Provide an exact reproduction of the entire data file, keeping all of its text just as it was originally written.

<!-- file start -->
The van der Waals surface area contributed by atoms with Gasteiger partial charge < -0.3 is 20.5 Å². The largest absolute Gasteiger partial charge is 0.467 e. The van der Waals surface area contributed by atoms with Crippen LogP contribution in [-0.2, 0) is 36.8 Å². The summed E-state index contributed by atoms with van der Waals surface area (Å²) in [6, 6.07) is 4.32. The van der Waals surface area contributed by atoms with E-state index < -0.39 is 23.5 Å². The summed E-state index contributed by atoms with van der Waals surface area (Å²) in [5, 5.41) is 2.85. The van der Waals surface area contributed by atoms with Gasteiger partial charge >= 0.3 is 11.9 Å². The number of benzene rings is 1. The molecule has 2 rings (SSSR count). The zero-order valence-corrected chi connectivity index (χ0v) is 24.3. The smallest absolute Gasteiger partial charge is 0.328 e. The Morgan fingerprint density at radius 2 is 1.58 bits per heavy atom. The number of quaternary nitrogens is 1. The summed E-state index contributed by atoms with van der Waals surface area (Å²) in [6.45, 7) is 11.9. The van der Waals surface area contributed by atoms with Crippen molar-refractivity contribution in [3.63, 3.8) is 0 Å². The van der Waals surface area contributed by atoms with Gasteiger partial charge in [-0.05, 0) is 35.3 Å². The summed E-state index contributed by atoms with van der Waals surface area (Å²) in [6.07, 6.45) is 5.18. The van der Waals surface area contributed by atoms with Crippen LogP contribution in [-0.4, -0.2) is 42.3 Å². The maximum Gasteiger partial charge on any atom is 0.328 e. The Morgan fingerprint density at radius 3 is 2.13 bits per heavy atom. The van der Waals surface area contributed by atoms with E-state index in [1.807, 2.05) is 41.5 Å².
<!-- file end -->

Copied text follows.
The van der Waals surface area contributed by atoms with Gasteiger partial charge < -0.3 is 20.5 Å². The largest absolute Gasteiger partial charge is 0.467 e. The van der Waals surface area contributed by atoms with Crippen LogP contribution in [-0.2, 0) is 36.8 Å². The summed E-state index contributed by atoms with van der Waals surface area (Å²) in [6, 6.07) is 4.32. The van der Waals surface area contributed by atoms with E-state index < -0.39 is 23.5 Å². The summed E-state index contributed by atoms with van der Waals surface area (Å²) in [5, 5.41) is 2.85. The van der Waals surface area contributed by atoms with Gasteiger partial charge >= 0.3 is 11.9 Å². The number of benzene rings is 1. The molecule has 2 rings (SSSR count). The zero-order valence-corrected chi connectivity index (χ0v) is 24.3. The smallest absolute Gasteiger partial charge is 0.328 e. The Morgan fingerprint density at radius 2 is 1.58 bits per heavy atom. The number of quaternary nitrogens is 1. The summed E-state index contributed by atoms with van der Waals surface area (Å²) in [6.45, 7) is 11.9. The van der Waals surface area contributed by atoms with Crippen molar-refractivity contribution in [3.63, 3.8) is 0 Å². The van der Waals surface area contributed by atoms with Gasteiger partial charge in [-0.05, 0) is 35.3 Å². The summed E-state index contributed by atoms with van der Waals surface area (Å²) in [6.07, 6.45) is 5.18. The van der Waals surface area contributed by atoms with Crippen LogP contribution in [-0.4, -0.2) is 42.3 Å². The maximum Gasteiger partial charge on any atom is 0.328 e. The Morgan fingerprint density at radius 3 is 2.13 bits per heavy atom. The van der Waals surface area contributed by atoms with E-state index in [1.807, 2.05) is 41.5 Å².